Very recently scientists discovered smaller pieces of protons and neutrons called quarks (1968 to 1995— http://particleadventure.org/other/history/smt.html
). Quarks and electrons seem to be the smallest particle that makes up matter. Three quarks are needed to make up both a proton and a neutron, but a proton is made up of two “up” quarks and one down quark so that the total charge is +1, and the neutron has two down quarks and 1 up quark so that the charge is neutral (up quarks have a charge of +2/3 and a down quark has a charge of –1/3).
Charge is a unique property that exerts a force between charged matter. If matter has the same charge then there is a pushing force between the objects. If the substances have opposite charge then the substances are attracted (“like charge repels, unlike charges attract”). But since protons are stuck in the nucleus and cannot move (changing protons changes the element), positive matter is created when electrons are lost and negative matter is created when electrons are gained. The static electricity of a balloon caused by rubbing it against a fuzzy shirt or hair is a property of charge. The balloon gains electrons from the fuzzy clothing and has a negative charge. The shirt or hair is positively charged with the lost electrons. The oppositely charged balloon and hair stick to each other with an attractive force. This is a very strong force, since we move only relatively few electrons and yet overcome the force of gravity. Charge is important in understanding the bonding taking place within and between elements, as well as, the interaction between electrons and between electrons and the nucleus.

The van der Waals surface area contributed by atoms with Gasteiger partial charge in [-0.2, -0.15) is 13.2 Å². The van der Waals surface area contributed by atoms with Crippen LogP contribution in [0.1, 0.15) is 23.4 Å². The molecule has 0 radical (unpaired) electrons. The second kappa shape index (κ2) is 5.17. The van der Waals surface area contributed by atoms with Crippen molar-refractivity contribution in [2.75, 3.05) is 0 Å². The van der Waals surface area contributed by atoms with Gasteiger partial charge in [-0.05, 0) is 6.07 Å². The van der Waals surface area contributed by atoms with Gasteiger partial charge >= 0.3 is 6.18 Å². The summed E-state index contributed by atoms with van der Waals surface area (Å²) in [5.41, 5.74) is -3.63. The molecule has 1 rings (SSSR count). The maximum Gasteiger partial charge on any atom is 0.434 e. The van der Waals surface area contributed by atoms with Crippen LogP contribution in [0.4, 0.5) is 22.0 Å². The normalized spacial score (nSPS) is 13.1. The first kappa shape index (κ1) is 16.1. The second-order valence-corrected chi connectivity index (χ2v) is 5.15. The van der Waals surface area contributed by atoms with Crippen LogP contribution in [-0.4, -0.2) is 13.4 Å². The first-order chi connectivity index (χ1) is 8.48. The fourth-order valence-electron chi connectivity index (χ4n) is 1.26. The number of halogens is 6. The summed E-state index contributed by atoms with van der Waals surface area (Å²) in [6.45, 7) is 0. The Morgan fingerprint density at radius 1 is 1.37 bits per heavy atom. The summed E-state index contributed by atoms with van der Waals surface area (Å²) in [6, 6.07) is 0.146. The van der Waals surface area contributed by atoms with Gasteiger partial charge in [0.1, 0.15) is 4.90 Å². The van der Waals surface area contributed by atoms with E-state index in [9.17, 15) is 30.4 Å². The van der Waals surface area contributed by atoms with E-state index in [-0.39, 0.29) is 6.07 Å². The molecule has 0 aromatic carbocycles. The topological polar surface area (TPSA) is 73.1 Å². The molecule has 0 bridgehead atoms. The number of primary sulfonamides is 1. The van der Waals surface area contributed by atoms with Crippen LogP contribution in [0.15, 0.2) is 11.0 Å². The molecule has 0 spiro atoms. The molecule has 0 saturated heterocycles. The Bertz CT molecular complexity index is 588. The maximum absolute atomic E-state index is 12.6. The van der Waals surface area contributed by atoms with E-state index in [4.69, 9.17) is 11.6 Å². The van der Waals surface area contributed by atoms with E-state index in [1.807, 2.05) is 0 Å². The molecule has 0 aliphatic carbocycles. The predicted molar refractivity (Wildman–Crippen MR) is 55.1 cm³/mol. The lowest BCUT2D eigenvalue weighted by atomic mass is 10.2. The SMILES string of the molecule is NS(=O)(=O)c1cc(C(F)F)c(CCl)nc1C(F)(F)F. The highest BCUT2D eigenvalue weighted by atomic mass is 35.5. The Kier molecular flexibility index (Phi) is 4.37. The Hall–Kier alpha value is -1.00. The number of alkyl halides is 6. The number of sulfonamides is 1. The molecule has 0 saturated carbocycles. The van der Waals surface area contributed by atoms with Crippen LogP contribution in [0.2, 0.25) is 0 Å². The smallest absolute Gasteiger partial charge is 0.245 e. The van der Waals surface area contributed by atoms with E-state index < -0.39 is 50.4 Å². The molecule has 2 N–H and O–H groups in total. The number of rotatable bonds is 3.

Determining the Number of Fundamental Particles in a Neutral Atom
The number of protons in any atom of an element is equal to the atomic number. The number of electrons is equal to the number of protons. This makes the atom neutral, which is when the sum of positive and negative charges cancels out.
Atomic Mass and Neutrons
The atomic mass of an element is the combination of the protons and neutrons found in the nucleus of the atom. For fluorine with an atomic number of 9 and atomic mass of 19.0 amu, the number of protons is 9 and the number of neutrons is 10 (since 19 = 9 + 10). For chromium the atomic number is 24 and the atomic mass is 52.0 amu (amu is the unit for mass for an atom that means atomic mass unit). So the number of protons for chromium is 24 and the number of neutrons is 28 (since 52 = 24 + 28).
But how does this work for something like boron, B, with an atomic mass of 10.80 or for chlorine, Cl, with an atomic mass of 35.45. Atomic mass is actually a calculated number based on the different isotopes of an element. Isotopes are atoms of the same element with different number of neutrons. For example, boron has two major isotopes,, boron-10 and boron-11. Boron-10 has 5 protons and 5 neutrons and boron-11 has 5 protons and 5 neutrons. The 10 in boron-10 is called the mass number. Since fluorine and chromium a single isotope that is 100% of the atoms, then the calculation is not needed.
The calculation to determine atomic mass is called a weighted average. For example, boron has two major isotopes, boron-10 and boron-11, and all natural samples of boron contain 20% boron-10 and 80% boron--11. The average mass of the atoms in a natural sample is calculated by: 0.20 • 10 + 0.80 • 11 = 10.8 amu (a more exact calculation of mass would use the actual mass of the isotope). Here is another example using chlorine. Chlorine also has two major isotopes: chlorine-35 and chlorine-37 with natural abundances of 75% and 25% (natural abundance is the percent of an isotope found in nature). So this weighted average calculation is: 0.75 • 35 + 0.25 • 37 = 35.5.